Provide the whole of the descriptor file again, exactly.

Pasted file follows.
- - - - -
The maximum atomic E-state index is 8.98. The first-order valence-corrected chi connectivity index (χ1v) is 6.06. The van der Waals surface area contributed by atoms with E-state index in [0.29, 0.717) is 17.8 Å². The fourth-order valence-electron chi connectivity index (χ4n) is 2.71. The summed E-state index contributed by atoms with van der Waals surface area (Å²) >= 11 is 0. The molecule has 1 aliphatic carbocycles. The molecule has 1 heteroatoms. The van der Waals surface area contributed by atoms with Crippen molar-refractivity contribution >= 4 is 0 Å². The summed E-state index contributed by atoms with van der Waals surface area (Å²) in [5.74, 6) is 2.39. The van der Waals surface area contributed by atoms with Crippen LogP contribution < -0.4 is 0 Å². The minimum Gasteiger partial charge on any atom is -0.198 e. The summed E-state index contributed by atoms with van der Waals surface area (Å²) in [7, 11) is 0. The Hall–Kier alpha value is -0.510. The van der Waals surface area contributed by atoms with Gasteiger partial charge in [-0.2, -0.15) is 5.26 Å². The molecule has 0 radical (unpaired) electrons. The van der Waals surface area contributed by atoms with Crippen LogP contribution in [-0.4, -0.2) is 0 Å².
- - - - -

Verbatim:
The maximum atomic E-state index is 8.98. The first-order valence-corrected chi connectivity index (χ1v) is 6.06. The van der Waals surface area contributed by atoms with E-state index in [0.29, 0.717) is 17.8 Å². The fourth-order valence-electron chi connectivity index (χ4n) is 2.71. The summed E-state index contributed by atoms with van der Waals surface area (Å²) >= 11 is 0. The molecule has 1 aliphatic carbocycles. The molecule has 1 heteroatoms. The van der Waals surface area contributed by atoms with Crippen molar-refractivity contribution >= 4 is 0 Å². The summed E-state index contributed by atoms with van der Waals surface area (Å²) in [5.74, 6) is 2.39. The van der Waals surface area contributed by atoms with Crippen LogP contribution < -0.4 is 0 Å². The minimum Gasteiger partial charge on any atom is -0.198 e. The summed E-state index contributed by atoms with van der Waals surface area (Å²) in [7, 11) is 0. The Hall–Kier alpha value is -0.510. The van der Waals surface area contributed by atoms with Gasteiger partial charge in [-0.2, -0.15) is 5.26 Å². The molecule has 0 radical (unpaired) electrons. The van der Waals surface area contributed by atoms with Crippen LogP contribution in [-0.4, -0.2) is 0 Å².